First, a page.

by Colton J. Lloyd, Ali Ebrahim, Laurence Yang, Zachary A. King, Edward Catoiu, Edward J. O’Brien, Joanne K. Liu, Bernhard O. Palsson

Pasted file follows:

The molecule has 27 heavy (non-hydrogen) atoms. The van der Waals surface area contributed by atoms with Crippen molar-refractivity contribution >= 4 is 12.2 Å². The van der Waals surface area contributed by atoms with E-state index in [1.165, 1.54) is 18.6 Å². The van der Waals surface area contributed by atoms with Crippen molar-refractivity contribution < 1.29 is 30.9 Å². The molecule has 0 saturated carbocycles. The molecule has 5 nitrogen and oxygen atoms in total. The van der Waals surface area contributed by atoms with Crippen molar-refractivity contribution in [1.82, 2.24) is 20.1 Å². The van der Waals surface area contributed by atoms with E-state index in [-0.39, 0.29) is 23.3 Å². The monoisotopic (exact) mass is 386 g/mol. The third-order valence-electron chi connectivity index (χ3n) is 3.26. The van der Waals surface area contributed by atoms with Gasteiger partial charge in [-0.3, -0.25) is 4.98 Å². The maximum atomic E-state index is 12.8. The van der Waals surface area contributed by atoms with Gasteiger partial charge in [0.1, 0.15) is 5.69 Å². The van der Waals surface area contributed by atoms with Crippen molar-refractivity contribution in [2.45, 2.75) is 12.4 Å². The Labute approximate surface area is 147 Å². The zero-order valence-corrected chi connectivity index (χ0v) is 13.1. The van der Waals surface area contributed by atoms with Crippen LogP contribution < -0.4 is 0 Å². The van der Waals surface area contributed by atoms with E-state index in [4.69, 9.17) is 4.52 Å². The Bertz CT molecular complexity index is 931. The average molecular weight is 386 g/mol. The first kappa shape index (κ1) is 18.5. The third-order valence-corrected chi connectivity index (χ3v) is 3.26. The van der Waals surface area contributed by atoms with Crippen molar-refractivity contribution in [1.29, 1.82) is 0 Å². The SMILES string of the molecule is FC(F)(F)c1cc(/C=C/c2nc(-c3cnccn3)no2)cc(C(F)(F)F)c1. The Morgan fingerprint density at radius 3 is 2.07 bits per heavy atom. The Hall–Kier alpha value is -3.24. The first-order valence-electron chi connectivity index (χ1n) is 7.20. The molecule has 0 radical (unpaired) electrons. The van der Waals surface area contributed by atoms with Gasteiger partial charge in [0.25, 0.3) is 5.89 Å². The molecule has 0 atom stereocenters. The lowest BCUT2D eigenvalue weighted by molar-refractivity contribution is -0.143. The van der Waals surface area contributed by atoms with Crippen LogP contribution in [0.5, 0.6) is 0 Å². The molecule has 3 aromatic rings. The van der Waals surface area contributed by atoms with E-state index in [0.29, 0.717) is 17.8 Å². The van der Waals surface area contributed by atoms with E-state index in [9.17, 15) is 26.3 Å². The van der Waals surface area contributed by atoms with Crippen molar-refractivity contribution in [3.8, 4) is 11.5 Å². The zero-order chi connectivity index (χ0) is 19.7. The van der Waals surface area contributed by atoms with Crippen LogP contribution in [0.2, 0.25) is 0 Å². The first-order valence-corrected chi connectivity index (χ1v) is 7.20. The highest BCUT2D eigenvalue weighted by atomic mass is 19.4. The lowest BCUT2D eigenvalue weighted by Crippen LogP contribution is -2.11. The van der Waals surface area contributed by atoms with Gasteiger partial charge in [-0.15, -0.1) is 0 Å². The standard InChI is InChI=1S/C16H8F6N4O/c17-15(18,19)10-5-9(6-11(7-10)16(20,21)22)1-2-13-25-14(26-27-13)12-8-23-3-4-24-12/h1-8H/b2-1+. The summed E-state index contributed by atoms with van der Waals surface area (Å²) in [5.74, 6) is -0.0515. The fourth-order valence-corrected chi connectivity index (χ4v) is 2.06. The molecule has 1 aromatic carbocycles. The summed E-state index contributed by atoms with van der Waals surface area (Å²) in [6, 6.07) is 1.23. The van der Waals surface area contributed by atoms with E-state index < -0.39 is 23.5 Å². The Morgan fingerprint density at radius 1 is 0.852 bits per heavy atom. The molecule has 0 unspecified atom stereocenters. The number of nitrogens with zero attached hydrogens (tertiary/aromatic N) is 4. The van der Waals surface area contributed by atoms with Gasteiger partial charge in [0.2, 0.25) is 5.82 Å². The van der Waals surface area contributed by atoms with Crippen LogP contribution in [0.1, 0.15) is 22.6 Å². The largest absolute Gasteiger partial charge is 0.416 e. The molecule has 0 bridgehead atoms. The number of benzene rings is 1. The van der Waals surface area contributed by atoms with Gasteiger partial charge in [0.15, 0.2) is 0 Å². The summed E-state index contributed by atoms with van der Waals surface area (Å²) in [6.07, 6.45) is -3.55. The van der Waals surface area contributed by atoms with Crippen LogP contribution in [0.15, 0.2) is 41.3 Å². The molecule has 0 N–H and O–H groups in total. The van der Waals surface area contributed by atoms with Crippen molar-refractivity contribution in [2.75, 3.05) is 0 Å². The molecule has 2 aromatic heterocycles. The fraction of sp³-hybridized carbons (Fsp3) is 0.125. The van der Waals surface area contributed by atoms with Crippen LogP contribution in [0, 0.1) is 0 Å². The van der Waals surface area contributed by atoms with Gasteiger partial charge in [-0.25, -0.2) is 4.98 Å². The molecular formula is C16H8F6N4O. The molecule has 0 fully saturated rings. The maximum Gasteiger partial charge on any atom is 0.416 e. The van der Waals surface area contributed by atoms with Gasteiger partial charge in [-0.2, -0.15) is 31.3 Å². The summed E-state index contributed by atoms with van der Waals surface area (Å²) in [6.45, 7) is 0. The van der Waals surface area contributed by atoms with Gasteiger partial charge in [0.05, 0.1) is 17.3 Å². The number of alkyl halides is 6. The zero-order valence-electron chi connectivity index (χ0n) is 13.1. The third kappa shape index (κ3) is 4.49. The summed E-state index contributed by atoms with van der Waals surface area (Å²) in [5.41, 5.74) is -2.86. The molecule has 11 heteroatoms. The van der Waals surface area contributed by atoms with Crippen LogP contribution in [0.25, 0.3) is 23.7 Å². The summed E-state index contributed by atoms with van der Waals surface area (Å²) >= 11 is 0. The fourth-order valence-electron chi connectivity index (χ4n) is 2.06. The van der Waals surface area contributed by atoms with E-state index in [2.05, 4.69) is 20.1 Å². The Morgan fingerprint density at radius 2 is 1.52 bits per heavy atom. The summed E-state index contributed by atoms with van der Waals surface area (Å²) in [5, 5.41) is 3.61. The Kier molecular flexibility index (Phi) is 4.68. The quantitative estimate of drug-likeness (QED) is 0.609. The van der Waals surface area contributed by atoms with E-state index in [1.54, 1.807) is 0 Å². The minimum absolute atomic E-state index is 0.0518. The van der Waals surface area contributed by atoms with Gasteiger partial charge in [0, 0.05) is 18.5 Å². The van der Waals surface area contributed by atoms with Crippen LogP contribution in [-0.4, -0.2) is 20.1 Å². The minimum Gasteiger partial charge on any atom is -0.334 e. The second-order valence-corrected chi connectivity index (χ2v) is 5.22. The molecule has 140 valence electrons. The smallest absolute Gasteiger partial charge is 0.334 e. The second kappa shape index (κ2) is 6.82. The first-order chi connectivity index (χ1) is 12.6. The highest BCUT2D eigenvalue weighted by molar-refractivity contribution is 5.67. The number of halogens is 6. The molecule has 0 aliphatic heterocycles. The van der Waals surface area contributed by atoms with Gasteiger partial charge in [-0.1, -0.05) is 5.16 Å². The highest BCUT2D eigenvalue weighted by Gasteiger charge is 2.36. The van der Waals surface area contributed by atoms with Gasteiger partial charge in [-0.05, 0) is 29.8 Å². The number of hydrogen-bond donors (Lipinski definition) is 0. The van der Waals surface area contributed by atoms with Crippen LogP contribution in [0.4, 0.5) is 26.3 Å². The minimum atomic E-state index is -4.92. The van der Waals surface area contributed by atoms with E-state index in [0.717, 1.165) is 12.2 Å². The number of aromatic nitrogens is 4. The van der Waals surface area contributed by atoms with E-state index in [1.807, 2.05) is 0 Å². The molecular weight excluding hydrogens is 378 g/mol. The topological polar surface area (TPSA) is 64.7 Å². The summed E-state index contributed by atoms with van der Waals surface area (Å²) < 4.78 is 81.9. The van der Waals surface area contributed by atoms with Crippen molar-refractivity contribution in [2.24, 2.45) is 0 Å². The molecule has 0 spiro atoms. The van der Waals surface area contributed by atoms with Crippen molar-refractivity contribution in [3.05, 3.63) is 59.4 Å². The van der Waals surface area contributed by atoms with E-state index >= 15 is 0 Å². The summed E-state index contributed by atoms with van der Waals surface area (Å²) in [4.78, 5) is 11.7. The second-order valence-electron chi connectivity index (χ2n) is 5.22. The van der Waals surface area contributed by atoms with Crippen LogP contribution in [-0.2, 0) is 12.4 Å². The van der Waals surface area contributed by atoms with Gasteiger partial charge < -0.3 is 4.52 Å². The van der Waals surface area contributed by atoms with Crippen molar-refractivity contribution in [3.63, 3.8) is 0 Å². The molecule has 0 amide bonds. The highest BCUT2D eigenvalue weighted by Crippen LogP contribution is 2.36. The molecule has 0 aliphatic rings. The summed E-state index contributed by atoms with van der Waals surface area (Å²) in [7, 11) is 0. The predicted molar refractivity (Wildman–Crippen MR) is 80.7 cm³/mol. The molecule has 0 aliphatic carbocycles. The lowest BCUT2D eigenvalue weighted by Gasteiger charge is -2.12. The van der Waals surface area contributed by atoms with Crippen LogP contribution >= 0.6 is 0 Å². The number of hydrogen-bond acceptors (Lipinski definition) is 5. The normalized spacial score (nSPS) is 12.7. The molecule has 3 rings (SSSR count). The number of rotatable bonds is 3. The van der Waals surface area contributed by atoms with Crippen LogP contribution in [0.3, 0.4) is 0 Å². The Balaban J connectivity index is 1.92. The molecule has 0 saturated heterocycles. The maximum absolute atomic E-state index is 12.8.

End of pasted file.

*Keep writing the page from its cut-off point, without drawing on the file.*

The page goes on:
Genome-scale models of metabolism and macromolecular expression (ME-models) explicitly compute the optimal proteome composition of a growing cell. ME-models expand upon the well-established genome-scale models of metabolism (M-models), and they enable a new fundamental understanding of cellular growth. ME-models have increased predictive capabilities and accuracy due to their inclusion of the biosynthetic costs for the machinery of life, but they come with a significant increase in model size and complexity. This challenge results in models which are both difficult to compute and challenging to understand conceptually. As a result, ME-models exist for only two organisms (Escherichia coli and Thermotoga maritima) and are still used by relatively few researchers. To address these challenges, we have developed a new software framework called COBRAme for building and simulating ME-models. It is coded in Python and built on COBRApy, a popular platform for using M-models. COBRAme streamlines computation and analysis of ME-models. It provides tools to simplify constructing and editing ME-models to enable ME-model reconstructions for new organisms. We used COBRAme to reconstruct a condensed E. coli ME-model called iJL1678b-ME. This reformulated model gives functionally identical solutions to previous E. coli ME-models while using 1/5 the number of free variables and solving in less than 10 minutes, a marked improvement over the 6 hour solve time of previous ME-model formulations. Errors in previous ME-models were also corrected leading to 52 additional genes that must be expressed in iJL1678b-ME to grow aerobically in glucose minimal in silico media. This manuscript outlines the architecture of COBRAme and demonstrates how ME-models can be created, modified, and shared most efficiently using the new software framework.
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